I started writing. We did a Kickstarter and realized I wasn’t going to get the money I thought I could. The script was originally much longer and had an ensemble cast. Once that wasn’t an option, we started thinking more intimate. I always wanted to do a series that was more real, to show queer characters of color…

NT: In a non-apologetic way.

ZP: Yeah.

NT: We had to introduce someone to something that we consider our everyday sense of life. I always feel like gay characters have to be introduced or hand-held through a story as a friend to someone who is more palatable to the sensitivities of what people want to see on TV. We didn’t want to do that. We wanted to present what we are: human beings.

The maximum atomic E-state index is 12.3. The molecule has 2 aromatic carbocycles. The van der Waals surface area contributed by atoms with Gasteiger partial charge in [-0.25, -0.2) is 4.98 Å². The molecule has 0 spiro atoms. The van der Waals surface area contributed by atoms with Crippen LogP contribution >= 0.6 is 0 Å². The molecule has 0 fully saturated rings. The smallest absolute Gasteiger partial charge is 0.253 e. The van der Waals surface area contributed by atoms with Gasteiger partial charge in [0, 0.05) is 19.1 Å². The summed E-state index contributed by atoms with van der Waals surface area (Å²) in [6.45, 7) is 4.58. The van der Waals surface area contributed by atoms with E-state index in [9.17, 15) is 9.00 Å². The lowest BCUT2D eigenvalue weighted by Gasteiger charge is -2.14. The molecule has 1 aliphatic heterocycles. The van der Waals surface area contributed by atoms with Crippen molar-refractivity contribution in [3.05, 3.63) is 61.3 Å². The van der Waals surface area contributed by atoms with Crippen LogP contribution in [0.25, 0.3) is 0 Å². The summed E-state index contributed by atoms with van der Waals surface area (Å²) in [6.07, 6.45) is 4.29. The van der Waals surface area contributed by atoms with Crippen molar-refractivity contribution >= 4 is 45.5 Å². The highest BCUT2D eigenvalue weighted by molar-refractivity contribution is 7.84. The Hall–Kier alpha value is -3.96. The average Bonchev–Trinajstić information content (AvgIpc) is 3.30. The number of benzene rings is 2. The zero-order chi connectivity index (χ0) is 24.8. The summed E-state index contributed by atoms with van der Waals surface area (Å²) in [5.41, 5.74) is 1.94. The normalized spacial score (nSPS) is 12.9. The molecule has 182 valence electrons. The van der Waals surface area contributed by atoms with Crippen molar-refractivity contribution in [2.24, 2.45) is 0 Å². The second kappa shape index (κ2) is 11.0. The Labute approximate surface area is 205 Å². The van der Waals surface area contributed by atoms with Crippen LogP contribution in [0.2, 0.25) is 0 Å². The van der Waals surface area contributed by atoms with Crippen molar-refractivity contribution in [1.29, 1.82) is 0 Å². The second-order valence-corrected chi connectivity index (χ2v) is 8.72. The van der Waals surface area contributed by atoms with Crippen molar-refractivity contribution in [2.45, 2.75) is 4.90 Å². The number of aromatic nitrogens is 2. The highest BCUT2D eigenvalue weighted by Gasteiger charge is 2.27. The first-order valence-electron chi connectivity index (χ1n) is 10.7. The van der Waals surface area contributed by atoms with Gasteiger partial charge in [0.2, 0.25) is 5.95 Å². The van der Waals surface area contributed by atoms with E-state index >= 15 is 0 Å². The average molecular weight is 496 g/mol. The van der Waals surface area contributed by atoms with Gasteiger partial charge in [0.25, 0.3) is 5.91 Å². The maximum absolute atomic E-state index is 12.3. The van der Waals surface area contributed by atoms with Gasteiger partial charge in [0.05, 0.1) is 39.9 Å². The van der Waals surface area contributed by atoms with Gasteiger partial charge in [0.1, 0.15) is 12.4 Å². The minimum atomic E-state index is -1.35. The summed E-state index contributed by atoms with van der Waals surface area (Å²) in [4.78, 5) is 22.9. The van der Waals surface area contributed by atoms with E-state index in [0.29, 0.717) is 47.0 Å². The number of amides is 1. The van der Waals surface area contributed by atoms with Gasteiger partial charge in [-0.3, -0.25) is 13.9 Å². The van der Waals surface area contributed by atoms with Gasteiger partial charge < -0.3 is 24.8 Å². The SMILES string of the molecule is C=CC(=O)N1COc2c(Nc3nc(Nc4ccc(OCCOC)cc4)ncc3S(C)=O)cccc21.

Well said. So, Nathaniel, Zak mentioned you were working in Arizona. Did you relocate for the show?

NT: Well, correct me if I’m wrong Zak, but I had gotten to a point in Arizona where I was like this is dull, I can’t stand it any longer. I was like we should go somewhere. We should go to Chicago! And then I totally aborted the plan because my theatre career in Arizona took off.

ZP: Chicago was definitely not on my radar. I thought I would go to LA, I was done with Arizona. Then we went with a friend group to Chicago, and I totally saw myself living here. I was still going to Arizona University, but I decided to finish classes online.

NT: But in answer to your question, each time we did a shoot I did relocate. And I did turn down gigs to do this.

Zak Payne as Cameron

Did you have apprehensions about doing a web series?

NT: The funny thing is Zak was just gushing about stuff I’ve done. But Zak, during the time we did Rent, Zak made an entire feature-length documentary about the process. And it was compelling. It’s really spectacular. To make a long story short, I didn’t have any apprehension whatsoever.